Subject(s)
Abortion, Induced , Abortion, Legal , Brazil , Female , Health Status Disparities , Humans , Mexico , Pregnancy
5.
Trials ; 23(1): 287, 2022 Apr 11.
Article in English | MEDLINE | ID: mdl-35410308

ABSTRACT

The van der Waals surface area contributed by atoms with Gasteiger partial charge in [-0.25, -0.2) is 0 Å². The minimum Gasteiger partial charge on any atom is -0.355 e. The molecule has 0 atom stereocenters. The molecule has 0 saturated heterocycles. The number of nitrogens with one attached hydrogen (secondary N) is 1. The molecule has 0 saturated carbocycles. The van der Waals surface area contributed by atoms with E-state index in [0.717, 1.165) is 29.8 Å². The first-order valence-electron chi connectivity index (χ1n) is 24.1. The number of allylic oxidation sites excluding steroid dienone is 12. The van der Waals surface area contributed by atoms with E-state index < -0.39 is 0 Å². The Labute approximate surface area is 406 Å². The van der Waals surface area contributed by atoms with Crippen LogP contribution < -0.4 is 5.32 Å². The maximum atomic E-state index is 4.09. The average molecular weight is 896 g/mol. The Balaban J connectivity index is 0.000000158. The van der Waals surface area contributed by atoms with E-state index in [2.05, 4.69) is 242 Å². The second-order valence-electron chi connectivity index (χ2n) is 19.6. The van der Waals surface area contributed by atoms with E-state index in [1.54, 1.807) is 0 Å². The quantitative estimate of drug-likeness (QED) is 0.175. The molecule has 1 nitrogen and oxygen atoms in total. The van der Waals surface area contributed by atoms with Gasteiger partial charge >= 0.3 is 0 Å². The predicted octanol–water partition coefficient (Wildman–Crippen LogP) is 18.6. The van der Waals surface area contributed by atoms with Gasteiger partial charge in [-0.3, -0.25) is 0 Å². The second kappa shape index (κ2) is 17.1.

BACKGROUND: Positive Choices is a whole-school social-marketing intervention to promote sexual health among secondary school students. Intervention comprises the following: school health promotion council involving staff and students coordinating delivery, student survey to inform local tailoring, teacher-delivered classroom curriculum, student-run campaigns, parent information and review of sexual/reproductive health services to inform improvements. This trial builds on an optimisation/pilot-RCT study which met progression criteria, plus findings from another pilot RCT of the Project Respect school-based intervention to prevent dating and relationship violence which concluded such work should be integrated within Positive Choices. Young people carry a disproportionate burden of adverse sexual health; most do not report competence at first sex. Relationships and sex education in schools can contribute to promoting sexual health but effects are small, inconsistent and not sustained. Such work needs to be supplemented by 'whole-school' (e.g. student campaigns, sexual health services) and 'social marketing' (harnessing commercial marketing to social ends) approaches for which there is good review-level evidence but not from the UK. METHODS: We will conduct a cluster RCT across 50 schools (minimum 6440, maximum 8500 students) allocated 1:1 to intervention/control assessing outcomes at 33 months. Our primary outcome is non-competent first sex. Secondary outcomes are non-competent last sex, age at sexual debut, non-use of contraception at first and last sex among those reporting heterosexual intercourse, number of sexual partners, dating and relationship violence, sexually transmitted infections and pregnancy and unintended pregnancy for girls and initiation of pregnancy for boys. We will recruit 50 school and undertake baseline surveys by March 2022, implement the intervention over the 2022-2024 school years and conduct the economic and process evaluations by July 2024; undertake follow-up surveys by December 2024; complete analyses, all patient and policy involvement and draft the study report by March 2025 and engage in knowledge exchange from December 2024. DISCUSSION: This trial is one of a growing number focused on whole-school approaches to public health in schools. The key scientific output will be evidence about the effectiveness, costs and potential scalability and transferability of Positive Choices. TRIAL REGISTRATION: ISRCTN No: ISRCTN16723909 . Registered on 3 September 2021.